Why did Anders Breivik slaughter 77 people? "What is most striking is how closely he mirrors the ideas and fixations of transatlantic conservatives."
Why did two maniacs in London decapitate an off-duty soldier? "They are the predicted consequence of an avalanche of violence unleashed by the US, Britain and others."
Milne's geopolitics spared us having to read how the children of Beslan or the theatregoers of Moscow only had themselves to blame, but office workers in New York had no such luck. "Recognition of why people might have been driven to carry out such atrocities, sacrificing their own lives in the process - or why the United States is hated with such bitterness, not only in Arab and Muslim countries, but across the developing world - seems almost entirely absent."
As with so many leftists on either side of the Atlantic, Milne can never summon up the courage to place blame on Muslim extremists, whom he sees as victims of Western oppression. He evokes the vogue for what French philosopher Pascal Bruckner has termed "the tyranny of guilt", whereby Westerners take upon themselves \ a desperate feeling of guilt for the crimes of their ancestors, whether it be for slavery, colonialism, or imperialism. To criticize Muslim radicals for their inhumane actions would be unthinkable. Writing in The Guardian on July 1 2004, Milne praised the Iraqi resistance, while condemning US and UK forces, hailing the resistance campaign as "in fact Iraq's real war of liberation". This, even though that campaign had led to the deaths of British soldiers. In the same newspaper, on 13 September 2001, he claimed:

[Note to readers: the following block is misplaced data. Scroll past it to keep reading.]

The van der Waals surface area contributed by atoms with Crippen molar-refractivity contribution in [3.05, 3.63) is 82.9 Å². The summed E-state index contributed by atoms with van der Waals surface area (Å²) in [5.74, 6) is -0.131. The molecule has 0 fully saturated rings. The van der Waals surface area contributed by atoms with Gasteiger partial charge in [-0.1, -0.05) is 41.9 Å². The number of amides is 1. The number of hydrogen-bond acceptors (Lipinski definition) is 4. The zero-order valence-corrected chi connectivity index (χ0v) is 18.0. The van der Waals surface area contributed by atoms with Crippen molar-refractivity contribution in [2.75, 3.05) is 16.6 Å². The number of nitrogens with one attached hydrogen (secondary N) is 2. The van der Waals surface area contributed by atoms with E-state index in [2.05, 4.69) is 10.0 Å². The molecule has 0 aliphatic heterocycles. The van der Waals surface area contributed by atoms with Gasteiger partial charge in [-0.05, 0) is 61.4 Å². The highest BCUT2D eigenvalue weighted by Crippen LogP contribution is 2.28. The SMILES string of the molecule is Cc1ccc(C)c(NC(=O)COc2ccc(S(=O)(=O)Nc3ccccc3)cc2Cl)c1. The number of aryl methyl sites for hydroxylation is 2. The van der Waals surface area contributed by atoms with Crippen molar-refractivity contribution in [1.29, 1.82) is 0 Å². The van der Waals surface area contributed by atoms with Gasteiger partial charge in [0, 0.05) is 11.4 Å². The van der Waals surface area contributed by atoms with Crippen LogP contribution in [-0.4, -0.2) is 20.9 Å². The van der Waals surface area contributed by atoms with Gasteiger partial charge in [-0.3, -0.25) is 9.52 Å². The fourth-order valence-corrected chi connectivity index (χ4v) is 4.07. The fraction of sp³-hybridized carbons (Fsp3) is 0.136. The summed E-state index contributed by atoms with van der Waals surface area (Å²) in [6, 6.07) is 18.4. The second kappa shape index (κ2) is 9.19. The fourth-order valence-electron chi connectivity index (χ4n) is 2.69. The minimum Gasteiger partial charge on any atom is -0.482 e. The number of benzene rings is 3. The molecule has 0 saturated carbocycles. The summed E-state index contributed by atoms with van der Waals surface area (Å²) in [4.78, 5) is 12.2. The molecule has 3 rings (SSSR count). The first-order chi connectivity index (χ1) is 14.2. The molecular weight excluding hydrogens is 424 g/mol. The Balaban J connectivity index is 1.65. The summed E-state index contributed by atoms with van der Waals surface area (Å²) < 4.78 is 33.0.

Nearly two days after the horrific suicide attacks on civilian workers in New York and Washington, it has become painfully clear that most Americans simply don't get it... .Shock, rage and grief there has been aplenty. But any glimmer of recognition of why people might have been driven to carry out such atrocities, sacrificing their own lives in the process - or why the United States is hated with such bitterness, not only in Arab and Muslim countries, but across the developing world - seems almost entirely absent. Perhaps it is too much to hope that, as rescue workers struggle to pull firefighters from the rubble, any but a small minority might make the connection between what has been visited upon them and what their government has visited upon large parts of the world.
Remember that this is a man who has spent much of his life writing, not for an obscure far-left free-sheet but for one of Britain's mass-circulation papers, who is now one of the most powerful men within our country's "loyal" opposition. It is his influence, in part, that has led Labour into its current crisis, including the still live controversy over anti-Semitism within the party.